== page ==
Though the media and brand building opportunity may not be as big on a traditional retailer's online and mobile channels as they are on Amazon, retailer advertising platforms may offer brand manufacturers several advantages — as long as they have the right strategy.
"If you're a brand manufacturer, what you need to figure out — because all these products are unique and the categories are unique on the path [to purchase] — you have to figure out, 'OK, let's understand our consumer. How are they going to use Kroger differently than Walmart? Differently than Target, differently from Amazon?'" Dieringer said.
"That's going to help you make certain allocation decisions when you need to figure out, 'Hey, this next dollar spend, where are we going to put that dollar?'" he said.
Understand That Competition Can Benefit Brands Through Diversification
Retailer advertising platforms are trying to compete with the innovative product advertising tools Amazon offers. Therefore, brand manufacturers will also benefit from more compelling search and media offerings traditional retailers are developing to better compete with Amazon's advertising operation.
"I think a lot of that money was going over to Amazon in the absence of a compelling alternative at these other sites," Dieringer said. "Now, as they develop these alternatives, I think we're going to see some of that slowdown.”
“Instead of spending $50,000 on an endcap program or something, maybe you spend $50,000 on WMG [Walmart Media Group],” Dieringer said. “If you're Walmart, that's a pretty good trade-off because you probably would have lost those funds if you didn't have that digital offer."
Connect Advertising Spend With In-Store Sales for Optimal Value
The key for brand manufacturers to get more value from retailer advertising platforms will be if Walmart, Albertsons, Target, and others can connect their advertising spend with in-store sales, Dieringer said.
"They're saying, 'We have a great pool of information to target consumers. And oh — by the way — unlike Amazon, we can tie this stuff to in-store,'" Dieringer said. "That's going to be a big angle that they take to try to differentiate themselves from Amazon."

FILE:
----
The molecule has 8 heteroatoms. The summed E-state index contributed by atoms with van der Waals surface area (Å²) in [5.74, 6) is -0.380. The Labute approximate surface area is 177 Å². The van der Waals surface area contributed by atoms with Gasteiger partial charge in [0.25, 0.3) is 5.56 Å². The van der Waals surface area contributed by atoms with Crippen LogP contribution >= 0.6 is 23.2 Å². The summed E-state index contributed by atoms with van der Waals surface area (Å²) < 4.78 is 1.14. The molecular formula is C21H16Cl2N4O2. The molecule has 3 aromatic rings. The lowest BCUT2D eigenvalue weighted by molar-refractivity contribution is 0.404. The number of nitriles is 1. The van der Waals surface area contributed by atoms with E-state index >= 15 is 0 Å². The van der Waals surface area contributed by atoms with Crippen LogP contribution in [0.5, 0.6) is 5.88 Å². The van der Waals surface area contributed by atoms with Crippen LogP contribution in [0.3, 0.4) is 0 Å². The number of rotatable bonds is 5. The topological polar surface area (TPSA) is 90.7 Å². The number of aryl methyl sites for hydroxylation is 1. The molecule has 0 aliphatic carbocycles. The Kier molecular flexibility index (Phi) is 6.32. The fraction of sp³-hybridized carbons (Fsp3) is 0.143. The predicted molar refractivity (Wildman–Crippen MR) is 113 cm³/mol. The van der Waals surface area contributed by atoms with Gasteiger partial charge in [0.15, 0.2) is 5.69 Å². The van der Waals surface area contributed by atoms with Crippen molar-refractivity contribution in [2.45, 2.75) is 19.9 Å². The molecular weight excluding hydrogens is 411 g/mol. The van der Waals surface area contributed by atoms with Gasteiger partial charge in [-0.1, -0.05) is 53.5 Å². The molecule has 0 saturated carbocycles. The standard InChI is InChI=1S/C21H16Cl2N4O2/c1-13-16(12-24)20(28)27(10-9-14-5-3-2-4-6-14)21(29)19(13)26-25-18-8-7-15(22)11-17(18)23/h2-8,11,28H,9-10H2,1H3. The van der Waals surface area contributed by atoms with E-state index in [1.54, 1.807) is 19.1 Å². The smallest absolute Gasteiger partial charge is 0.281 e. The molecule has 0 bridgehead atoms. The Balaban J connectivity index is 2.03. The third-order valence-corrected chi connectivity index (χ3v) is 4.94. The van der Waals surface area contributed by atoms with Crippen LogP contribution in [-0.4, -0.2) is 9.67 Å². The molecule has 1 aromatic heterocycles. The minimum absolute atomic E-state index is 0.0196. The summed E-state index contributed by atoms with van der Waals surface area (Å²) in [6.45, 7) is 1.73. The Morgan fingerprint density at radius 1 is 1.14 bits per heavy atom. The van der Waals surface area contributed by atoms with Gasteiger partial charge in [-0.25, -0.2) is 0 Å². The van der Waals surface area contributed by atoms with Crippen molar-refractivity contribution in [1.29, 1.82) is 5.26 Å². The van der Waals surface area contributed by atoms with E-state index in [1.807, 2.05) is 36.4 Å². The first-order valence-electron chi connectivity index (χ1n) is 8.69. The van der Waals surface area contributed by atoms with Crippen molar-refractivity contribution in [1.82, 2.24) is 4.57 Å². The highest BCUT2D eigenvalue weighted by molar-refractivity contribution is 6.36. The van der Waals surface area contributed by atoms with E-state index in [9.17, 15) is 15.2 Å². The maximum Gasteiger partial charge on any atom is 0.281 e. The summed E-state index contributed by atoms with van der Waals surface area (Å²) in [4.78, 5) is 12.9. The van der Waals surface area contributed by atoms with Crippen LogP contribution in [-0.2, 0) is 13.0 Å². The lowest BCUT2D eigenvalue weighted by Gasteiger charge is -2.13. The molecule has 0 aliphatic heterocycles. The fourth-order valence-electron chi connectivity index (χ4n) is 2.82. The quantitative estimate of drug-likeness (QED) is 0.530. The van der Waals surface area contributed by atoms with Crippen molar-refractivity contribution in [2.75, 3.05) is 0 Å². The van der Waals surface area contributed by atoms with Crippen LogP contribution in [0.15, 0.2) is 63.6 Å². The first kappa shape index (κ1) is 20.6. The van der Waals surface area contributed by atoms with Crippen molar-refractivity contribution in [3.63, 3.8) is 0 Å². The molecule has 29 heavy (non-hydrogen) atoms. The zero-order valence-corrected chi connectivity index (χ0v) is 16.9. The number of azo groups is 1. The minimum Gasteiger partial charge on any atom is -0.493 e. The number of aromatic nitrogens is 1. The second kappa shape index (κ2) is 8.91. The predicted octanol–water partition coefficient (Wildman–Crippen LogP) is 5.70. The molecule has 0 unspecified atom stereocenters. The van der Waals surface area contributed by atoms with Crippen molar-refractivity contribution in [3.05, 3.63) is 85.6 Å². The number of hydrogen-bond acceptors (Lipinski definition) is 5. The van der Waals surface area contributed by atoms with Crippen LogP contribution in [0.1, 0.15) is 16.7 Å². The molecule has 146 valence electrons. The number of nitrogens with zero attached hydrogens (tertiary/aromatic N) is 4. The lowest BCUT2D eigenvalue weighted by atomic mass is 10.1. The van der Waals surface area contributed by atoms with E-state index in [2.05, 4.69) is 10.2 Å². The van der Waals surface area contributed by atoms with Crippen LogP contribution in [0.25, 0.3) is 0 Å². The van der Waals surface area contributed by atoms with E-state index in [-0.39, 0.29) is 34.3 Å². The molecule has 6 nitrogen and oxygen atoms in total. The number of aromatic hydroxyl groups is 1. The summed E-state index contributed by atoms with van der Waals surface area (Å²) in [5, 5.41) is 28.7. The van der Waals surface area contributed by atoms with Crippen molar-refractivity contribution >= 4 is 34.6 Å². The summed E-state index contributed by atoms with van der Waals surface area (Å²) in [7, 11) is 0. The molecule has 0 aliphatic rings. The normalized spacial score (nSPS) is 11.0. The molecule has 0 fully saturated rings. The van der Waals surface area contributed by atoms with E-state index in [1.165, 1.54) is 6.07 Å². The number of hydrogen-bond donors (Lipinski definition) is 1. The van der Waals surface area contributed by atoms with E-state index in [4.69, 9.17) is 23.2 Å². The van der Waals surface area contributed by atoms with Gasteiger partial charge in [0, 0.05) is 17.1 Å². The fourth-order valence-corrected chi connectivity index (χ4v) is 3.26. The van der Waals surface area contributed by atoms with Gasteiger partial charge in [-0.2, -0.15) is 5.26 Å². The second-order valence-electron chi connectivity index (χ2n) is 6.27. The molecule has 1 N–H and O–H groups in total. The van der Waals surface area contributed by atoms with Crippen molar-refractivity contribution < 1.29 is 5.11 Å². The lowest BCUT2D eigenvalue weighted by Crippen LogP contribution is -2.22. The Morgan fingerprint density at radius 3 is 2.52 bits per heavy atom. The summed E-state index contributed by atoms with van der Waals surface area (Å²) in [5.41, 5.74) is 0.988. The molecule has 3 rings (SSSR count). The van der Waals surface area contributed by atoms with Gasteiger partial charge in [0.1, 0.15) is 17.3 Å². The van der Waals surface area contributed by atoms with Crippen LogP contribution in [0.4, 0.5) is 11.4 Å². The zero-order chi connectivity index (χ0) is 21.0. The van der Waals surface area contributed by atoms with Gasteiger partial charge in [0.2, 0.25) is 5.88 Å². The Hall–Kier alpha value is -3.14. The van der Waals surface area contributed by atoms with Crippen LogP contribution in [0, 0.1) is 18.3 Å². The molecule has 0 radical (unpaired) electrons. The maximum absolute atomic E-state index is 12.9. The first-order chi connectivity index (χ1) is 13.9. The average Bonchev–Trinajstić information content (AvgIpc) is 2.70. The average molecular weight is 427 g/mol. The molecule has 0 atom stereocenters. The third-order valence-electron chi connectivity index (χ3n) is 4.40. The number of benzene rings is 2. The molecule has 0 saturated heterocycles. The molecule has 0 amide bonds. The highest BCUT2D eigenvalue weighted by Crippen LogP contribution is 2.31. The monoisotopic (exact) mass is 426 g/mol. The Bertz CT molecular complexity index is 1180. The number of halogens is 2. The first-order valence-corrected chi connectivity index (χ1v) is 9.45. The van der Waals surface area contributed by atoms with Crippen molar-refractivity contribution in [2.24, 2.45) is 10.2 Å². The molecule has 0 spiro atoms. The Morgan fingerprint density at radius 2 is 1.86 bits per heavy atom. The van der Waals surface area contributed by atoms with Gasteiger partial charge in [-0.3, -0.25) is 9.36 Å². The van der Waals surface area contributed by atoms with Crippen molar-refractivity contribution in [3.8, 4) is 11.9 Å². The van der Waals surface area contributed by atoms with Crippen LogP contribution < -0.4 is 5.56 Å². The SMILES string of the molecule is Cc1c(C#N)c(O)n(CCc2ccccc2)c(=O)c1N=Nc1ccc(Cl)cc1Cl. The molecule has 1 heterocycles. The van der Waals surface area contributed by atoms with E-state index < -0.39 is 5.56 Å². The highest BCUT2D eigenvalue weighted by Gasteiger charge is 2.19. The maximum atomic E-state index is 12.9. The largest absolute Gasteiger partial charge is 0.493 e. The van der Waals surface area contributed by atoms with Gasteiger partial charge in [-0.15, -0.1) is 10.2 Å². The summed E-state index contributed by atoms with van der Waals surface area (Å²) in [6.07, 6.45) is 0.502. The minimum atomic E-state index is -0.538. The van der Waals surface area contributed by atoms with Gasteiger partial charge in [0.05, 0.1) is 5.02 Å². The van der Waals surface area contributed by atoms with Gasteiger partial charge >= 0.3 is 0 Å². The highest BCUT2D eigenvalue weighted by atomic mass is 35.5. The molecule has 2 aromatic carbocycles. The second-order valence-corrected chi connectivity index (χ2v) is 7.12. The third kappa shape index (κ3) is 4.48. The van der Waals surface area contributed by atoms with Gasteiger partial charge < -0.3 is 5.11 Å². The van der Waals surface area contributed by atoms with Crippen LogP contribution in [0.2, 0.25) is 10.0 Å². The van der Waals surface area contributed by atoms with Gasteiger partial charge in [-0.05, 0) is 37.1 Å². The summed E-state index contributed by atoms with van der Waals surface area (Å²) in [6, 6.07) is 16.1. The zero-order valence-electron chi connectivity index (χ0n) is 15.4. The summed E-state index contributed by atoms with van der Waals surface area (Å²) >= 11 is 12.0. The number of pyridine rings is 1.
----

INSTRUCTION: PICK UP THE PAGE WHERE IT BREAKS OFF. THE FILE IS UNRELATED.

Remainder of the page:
But most traditional retailers still face a significant challenge in this area, Dieringer adds, because of closed-loop reporting that doesn't give them or their customers complete visibility into the impact online advertising spend has on in-store sales.
They also need insight into how marketing investments are actually driving an omnichannel shopping experience.
Brand manufacturers also have some work to do on their end to optimize these potential buys. This could mean restructuring their marketing organizations to bridge silos between different marketing and advertising teams. It could also mean putting together an acceleration team or centers of excellence to understand better what ad units are available on various platforms, whether it's searches or media buys.
Dieringer said it's critical for brand manufacturers to figure out where they can place "that next incremental dollar of ad spend."
"I think it's going to be difficult to answer that question unless you devote some dedicated capacity to it," he said.
Build Brands and Drive Sales Without Staking Your Future on Amazon
While brand manufacturers ramp up these efforts, they can’t delay investing in retailer advertising platforms because more nimble competitors certainly will.
It’s clear that ecommerce marketing is changing and that Walmart and others want to play an even more pivotal role in driving this transformation — and in driving dollars away from Amazon and into their own coffers while strengthening their relationships with brand manufacturers.